Although suicide among children and adolescents appears to have declined somewhat since the 1990s, the rate of youth suicide in rural America has remained steady. Talking about guns may be one way to stem that tragic tide, according to a new study.
Jonathan Singer, Ph.D., assistant professor of social work at Temple University and Karen Slovak, Ph.D., of Ohio University co-authored the paper with the intention of helping clinicians provide care to parents and troubled kids in rural areas.
They were surprised to learn how clinicians addressed the issue of gun culture in this process.
“The clinicians in the study told us that guns were so prevalent in their communities, they were just part of the furniture,” said Singer. “So a big part of their job is making the invisible, visible.”
Experts suggest once a clinician determines that a child is at risk for suicide, it is up to the parents to bridge the gap between the clinician’s initial assessment and follow-up treatment, which might include anything from short-term therapy to hospitalization to long-term counseling and medication.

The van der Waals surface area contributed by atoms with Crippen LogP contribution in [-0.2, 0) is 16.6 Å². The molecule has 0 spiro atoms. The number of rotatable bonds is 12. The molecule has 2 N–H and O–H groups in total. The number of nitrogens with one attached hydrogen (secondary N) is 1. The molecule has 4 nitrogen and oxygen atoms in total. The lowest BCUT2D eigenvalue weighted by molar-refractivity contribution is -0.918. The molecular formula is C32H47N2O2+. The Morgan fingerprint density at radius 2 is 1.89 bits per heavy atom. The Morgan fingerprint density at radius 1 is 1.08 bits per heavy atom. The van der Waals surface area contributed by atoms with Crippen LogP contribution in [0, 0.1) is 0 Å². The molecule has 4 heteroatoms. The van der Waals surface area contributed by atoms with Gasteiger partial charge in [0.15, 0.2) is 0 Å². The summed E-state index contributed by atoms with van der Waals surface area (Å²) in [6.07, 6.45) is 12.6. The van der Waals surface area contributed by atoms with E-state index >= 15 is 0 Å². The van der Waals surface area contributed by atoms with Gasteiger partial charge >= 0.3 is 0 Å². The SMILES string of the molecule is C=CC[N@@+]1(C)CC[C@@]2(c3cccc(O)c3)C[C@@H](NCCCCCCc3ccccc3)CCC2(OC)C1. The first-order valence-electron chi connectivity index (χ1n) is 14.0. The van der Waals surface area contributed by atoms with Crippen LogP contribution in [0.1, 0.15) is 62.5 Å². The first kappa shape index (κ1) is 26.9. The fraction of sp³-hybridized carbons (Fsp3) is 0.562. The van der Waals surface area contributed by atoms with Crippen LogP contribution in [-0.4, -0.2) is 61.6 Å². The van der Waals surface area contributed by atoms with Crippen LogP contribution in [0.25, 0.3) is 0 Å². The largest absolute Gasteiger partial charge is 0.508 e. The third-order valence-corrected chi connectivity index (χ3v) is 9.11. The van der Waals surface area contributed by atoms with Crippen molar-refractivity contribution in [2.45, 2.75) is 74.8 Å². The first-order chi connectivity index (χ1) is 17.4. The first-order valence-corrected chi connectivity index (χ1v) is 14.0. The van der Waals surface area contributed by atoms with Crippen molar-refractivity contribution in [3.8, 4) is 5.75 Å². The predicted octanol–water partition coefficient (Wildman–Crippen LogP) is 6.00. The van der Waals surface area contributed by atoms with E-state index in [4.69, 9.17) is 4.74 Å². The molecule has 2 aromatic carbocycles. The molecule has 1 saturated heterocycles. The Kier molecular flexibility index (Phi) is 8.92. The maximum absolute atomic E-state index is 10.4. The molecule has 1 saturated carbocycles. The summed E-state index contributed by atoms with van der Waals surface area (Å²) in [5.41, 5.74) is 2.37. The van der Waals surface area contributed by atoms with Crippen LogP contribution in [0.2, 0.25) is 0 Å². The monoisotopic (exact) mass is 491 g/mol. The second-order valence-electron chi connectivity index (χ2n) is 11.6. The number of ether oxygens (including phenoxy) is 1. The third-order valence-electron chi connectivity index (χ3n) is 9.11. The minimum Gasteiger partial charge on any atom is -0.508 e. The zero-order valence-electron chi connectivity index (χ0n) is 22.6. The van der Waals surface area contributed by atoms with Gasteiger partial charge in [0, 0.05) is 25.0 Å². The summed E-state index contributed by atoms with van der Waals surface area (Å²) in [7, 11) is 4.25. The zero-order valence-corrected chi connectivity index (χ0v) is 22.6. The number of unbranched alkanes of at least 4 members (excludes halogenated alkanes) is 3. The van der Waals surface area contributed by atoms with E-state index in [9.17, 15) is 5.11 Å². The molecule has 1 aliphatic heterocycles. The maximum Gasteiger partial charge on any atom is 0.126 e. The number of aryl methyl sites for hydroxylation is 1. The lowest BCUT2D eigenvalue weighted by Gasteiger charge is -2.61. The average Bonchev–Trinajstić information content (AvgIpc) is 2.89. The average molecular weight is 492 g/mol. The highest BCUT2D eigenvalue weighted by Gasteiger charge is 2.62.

However, researchers found that there are several barriers to successfully engaging parents.
To begin with, parents are often resistant to believing that their child is suicidal. In fact, they are often in shock that their loved one is at risk. After surmounting this hurdle, clinicians must address the immediate safety issue of a gun in the home. In rural communities this is a significant concern.
Guns are the most lethal means of suicide, said Singer. Even though girls attempt suicide four times more often as boys, boys die from suicide four times as often in large part because boys are more likely to use guns.
“In rural areas, we don’t need to educate parents about guns. Everyone knows how they work. Instead we need to remind families they have guns and they are lethal,” said Singer.
“The conversation needs to focus on keeping guns secure and limiting access to guns. Clinicians need to say, ‘Your son could use one of your guns to kill himself.’”
The study also found that having experience with guns aided a clinician’s credibility with parents.
The new study is published in the journal Child & Family Social Work.
Source: Temple University